THE HUNGRY WANT BIOTECHNOLOGY
COMPETITIVE ENTERPRISE INSTITUTE/DALLAS MORNING NEWS/NCPA
By Jack Kemp
Read the original article.
Today we feed six billion people much better than we fed four
billion 20 years ago, says former U.S. Rep. Jack Kemp. This is
mostly due to scientific advances in food production and
nutrition, including genetic engineering.
Former President Jimmy Carter says that by increasing crop
yields, genetic engineering reduces "the constant need to clear
more land for growing food. Seeds designed to resist drought and
pests are especially useful in tropical countries, were crop
losses often are severe."
o Carter makes clear that the poorest, hungriest people of
the world have the most to lose in the public relations
assault on bioengineered foods.
o Nobel Laureate Norman Borlaug, who heads the Carter
Center's effort to improve crop yields in Africa, points
out that what some Europeans call genetically modified
foods are just advances in conventional plant breeding --
used for years to increase yields, nutritional value and
pest and disease resistance.
o By 2020, according to the Food Policy Research Institute,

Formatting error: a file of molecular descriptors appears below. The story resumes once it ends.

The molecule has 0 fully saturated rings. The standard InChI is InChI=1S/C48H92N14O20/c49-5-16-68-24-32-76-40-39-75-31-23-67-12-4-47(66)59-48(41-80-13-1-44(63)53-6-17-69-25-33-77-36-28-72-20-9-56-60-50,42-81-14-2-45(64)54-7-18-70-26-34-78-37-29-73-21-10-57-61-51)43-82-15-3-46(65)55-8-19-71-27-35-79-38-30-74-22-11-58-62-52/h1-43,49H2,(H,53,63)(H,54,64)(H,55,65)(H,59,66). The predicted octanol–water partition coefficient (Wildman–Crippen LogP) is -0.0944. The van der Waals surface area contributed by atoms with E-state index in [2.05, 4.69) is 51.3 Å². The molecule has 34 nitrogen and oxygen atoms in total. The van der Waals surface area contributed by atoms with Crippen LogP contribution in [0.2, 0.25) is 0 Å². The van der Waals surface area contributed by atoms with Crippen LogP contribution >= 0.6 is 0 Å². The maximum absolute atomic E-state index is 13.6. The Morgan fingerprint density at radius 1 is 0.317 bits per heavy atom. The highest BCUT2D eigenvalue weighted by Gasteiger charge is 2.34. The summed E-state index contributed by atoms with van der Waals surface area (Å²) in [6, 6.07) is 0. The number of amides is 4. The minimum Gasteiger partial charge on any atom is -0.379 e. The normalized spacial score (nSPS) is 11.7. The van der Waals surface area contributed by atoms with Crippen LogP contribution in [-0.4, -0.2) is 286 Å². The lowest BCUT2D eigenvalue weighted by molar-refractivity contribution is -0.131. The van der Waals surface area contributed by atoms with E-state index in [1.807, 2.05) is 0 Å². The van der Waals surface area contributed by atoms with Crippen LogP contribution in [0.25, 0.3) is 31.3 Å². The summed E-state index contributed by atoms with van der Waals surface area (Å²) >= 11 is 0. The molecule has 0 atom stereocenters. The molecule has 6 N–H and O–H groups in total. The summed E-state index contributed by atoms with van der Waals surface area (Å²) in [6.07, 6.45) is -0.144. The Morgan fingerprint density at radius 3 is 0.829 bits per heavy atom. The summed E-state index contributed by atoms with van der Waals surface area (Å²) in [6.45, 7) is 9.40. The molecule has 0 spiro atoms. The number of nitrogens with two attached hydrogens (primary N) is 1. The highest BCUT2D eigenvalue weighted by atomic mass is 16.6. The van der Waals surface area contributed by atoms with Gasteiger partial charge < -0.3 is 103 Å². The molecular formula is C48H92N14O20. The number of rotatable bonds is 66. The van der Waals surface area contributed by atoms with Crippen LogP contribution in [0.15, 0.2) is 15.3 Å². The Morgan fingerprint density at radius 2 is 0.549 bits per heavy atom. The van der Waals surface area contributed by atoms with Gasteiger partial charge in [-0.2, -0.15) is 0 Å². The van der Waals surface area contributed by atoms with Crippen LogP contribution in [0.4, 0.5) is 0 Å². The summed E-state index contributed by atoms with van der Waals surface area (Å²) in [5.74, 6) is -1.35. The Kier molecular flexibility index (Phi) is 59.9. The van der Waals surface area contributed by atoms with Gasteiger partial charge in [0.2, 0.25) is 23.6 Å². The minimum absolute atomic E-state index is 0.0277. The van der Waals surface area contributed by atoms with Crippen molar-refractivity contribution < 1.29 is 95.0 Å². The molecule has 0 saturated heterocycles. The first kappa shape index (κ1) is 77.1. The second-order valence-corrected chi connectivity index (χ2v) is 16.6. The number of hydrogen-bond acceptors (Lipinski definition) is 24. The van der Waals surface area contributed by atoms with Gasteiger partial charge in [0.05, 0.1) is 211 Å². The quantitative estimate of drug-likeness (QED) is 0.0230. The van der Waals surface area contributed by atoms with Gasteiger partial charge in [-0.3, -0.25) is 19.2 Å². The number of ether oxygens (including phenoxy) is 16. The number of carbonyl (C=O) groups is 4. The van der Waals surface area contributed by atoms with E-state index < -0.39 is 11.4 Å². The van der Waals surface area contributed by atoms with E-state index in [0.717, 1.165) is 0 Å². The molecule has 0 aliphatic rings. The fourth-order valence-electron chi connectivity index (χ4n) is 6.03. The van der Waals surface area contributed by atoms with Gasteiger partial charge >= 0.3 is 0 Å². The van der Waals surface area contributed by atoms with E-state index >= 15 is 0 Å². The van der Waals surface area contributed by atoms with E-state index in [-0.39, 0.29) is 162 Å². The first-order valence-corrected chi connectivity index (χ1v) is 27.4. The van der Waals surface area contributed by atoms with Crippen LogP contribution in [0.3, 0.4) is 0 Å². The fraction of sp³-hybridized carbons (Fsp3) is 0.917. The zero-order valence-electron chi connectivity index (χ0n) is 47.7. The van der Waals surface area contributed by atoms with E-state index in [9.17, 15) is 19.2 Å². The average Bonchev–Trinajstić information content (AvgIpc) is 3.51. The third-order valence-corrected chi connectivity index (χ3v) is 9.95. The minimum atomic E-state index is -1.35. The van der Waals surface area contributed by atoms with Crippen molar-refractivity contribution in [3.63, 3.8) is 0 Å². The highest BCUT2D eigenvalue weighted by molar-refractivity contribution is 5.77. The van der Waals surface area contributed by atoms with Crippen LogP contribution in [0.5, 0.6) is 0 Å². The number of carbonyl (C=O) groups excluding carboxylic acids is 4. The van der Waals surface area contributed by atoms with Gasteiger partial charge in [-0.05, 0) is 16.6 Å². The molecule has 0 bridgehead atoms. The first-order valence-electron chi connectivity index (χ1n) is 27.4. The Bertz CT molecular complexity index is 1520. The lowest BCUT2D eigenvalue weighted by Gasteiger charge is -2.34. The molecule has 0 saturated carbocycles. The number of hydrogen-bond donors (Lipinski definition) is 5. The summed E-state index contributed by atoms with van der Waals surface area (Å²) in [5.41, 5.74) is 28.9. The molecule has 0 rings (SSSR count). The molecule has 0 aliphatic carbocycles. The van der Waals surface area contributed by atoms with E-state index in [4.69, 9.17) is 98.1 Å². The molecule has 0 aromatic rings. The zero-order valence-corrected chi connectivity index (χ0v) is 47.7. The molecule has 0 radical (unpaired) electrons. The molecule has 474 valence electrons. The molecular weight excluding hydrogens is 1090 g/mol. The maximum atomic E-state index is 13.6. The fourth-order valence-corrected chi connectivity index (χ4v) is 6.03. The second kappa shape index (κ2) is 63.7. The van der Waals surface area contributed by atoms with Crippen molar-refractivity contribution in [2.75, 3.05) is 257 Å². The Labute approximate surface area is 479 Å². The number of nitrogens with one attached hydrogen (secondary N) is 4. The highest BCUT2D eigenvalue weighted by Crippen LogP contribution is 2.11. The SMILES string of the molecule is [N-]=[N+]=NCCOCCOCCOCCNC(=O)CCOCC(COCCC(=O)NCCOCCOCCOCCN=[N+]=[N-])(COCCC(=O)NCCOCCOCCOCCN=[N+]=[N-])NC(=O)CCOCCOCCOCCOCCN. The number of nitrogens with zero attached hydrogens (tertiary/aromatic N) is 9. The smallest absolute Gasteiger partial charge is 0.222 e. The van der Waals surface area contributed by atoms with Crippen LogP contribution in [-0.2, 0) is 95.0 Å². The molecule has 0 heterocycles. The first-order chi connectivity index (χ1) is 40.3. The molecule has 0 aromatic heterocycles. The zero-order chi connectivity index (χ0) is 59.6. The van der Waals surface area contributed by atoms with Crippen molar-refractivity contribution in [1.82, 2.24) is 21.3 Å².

we must increase grain production 40 percent to keep up
with population growth.
We can do so, says Kemp, without putting the world's wildlife and
entire ecosystems at risk by pressing more land into production
and without wider use of pesticides; but only if we use
Source: Jack Kemp (senior fellow, Competitive Enterprise
Institute), "Bioengineering Lets Farmers Feed the World," Dallas
Morning News, December 9, 1999
$$$$$$$$$$$$$$$$Let me guess, this is gonna be tough, my crystal ball says....yes, I see it now, it's becoming clearer, now it's coming into focus.....Yes! Farintina will say that this doesn't count because my sources are unreliable and not as scientific as his sources!
Let's see if my crystal ball is right.....Farintina?